Cattle Futures: Simply or Not so Simply Explained

The term "Futures Market" is sometimes daunting because not everyone is familiar with what it represents, how it works, and how it can be used. The purpose of this short article is to address the major questions and to help readers understand the basics of the futures market as it relates to cattle.

Starting with what most people know. A cattle producer can physically sell cattle any day of the week either through an auction market, private treaty, video sale, or other venue. In most cases, cattle physically move from one operation to another on the day of the sale or shortly after the sale (one to two weeks). In other instances, cattle may be sold today but physical ownership of the animals does not change for a few months which would be the makings of a forward contract.

An example of a forward contract would be a stocker cattle producer who has 650 pound steers the producer plans to grow to 800 pound steers. The producer may choose to sell them today as 800 pound steers, while they still weigh 650 pounds, with a physical delivery date 75 days in the future. Thus, in 75 days, 800 pound steers will physically change ownership even though the price and buyer were known 75 days prior to delivery. One reason a cattle seller would use a forward contract is to capture a price if he/she thinks prices may decline between today and when the cattle will be ready for market. Alternatively, a buyer would use a forward contract if he/she thought there was risk of cattle prices increasing. It is not always possible to forward contract cattle.

The primary purpose of futures contracts is to provide an efficient method of managing price risk with a standardized contract. Understanding the aforementioned cattle marketing basics will help with understanding futures markets for cattle. There are two types of cattle traded on the futures market, "live cattle" and "feeder cattle." The "live cattle" contract is a 40,000 pound contract representing cattle ready to be harvested and that will grade 55% Choice, 45% Select, and yield grade 3. The "feeder cattle" contract represents 50,000 pounds of steers weighing 700 to 900 pounds (800 pound average) and are medium to large frame number 1 and 2 muscled. There are more contract specifics, but they are not necessary for this discussion.

The futures market is an electronic market running parallel to the local cash market for the same commodity. In the instance of feeder cattle, a producer can sell feeder cattle any day of the week at an auction market. The producer's decision to market at a certain time is often influenced by the expected price in the weeks to come. Thus, if the producer thinks prices will increase in the next few weeks then the producer may wait to market the feeder cattle in the coming weeks. Similarly, feeder cattle futures can be traded Monday thru Friday by anyone. Persons trading in the futures market buy and sell contracts based on the expectations of prices. If a person trading futures believes prices are going up as time passes then the trader will buy the contract today and sell it at a later date when the price is expected to be higher. In essence, buy low and sell high. The primary difference between the auction market and the futures market is the auction market has a physical animal that changes ownership while the futures market is trading an electronic contract and no animal has to physically change ownership. (This may be the most difficult thing to understand!)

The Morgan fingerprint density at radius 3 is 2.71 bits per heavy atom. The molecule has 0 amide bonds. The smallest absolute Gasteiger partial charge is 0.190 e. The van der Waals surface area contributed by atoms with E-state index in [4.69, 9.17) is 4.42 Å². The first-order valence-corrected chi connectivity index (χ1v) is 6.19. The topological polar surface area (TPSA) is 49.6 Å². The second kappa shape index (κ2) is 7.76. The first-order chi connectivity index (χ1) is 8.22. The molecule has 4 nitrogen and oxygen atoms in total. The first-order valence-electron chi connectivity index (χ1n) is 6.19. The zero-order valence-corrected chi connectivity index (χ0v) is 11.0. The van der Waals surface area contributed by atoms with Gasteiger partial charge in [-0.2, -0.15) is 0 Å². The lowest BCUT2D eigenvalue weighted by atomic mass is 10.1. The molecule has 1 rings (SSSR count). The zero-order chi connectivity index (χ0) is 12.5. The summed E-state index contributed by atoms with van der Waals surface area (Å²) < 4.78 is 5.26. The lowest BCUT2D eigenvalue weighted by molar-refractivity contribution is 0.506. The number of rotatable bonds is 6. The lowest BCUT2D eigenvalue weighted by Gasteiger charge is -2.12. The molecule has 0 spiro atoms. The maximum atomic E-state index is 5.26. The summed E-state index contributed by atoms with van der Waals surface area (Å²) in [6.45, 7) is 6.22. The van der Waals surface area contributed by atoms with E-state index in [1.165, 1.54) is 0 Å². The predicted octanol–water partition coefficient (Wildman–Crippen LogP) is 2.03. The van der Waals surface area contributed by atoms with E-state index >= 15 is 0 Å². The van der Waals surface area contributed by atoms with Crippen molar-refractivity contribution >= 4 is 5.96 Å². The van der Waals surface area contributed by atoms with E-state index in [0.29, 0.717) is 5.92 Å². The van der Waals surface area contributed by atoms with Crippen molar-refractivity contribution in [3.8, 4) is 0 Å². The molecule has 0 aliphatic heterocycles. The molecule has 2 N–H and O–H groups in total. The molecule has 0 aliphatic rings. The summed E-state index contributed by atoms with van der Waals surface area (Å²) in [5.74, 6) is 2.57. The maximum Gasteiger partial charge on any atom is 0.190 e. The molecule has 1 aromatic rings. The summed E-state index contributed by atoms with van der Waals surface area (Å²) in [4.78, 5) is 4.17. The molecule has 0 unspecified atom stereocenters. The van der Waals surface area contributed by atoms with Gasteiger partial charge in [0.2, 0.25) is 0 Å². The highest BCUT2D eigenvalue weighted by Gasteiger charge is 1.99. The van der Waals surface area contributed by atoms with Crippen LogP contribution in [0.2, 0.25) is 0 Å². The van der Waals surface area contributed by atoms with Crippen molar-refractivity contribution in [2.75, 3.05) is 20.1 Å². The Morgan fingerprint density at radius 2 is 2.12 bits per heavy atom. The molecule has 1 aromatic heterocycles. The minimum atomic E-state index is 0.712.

For producers, the futures market has several uses including insight on direction of cattle prices, expected price levels, and price transparency. However, the primary use is to provide a method of managing price risk.

The futures market can be used in place of forward contracts which are not always easy to establish. The way a producer uses the futures is by operating in two markets simultaneously, the futures market and the local cash market. Consider the stocker producer with 650 pound steers who intends to sell the steers as 800 pound steers 75 days from today. If the producer could not forward contract the cattle with an actual buyer then the producer could keep growing the cattle and sell a futures contract for the month that most closely aligns with 75 days in the future. Thus, the stocker producer would sell a feeder cattle futures contract today and continue growing the cattle as intended. In 75 days, the stocker producer would sell the 800 pound steers at the local auction, through a video sale, or the normal method of marketing and at the same time buy back the feeder cattle contract that was sold 75 days earlier. This method essentially locked in a price since the futures market and cash markets are expected to move in the same direction.


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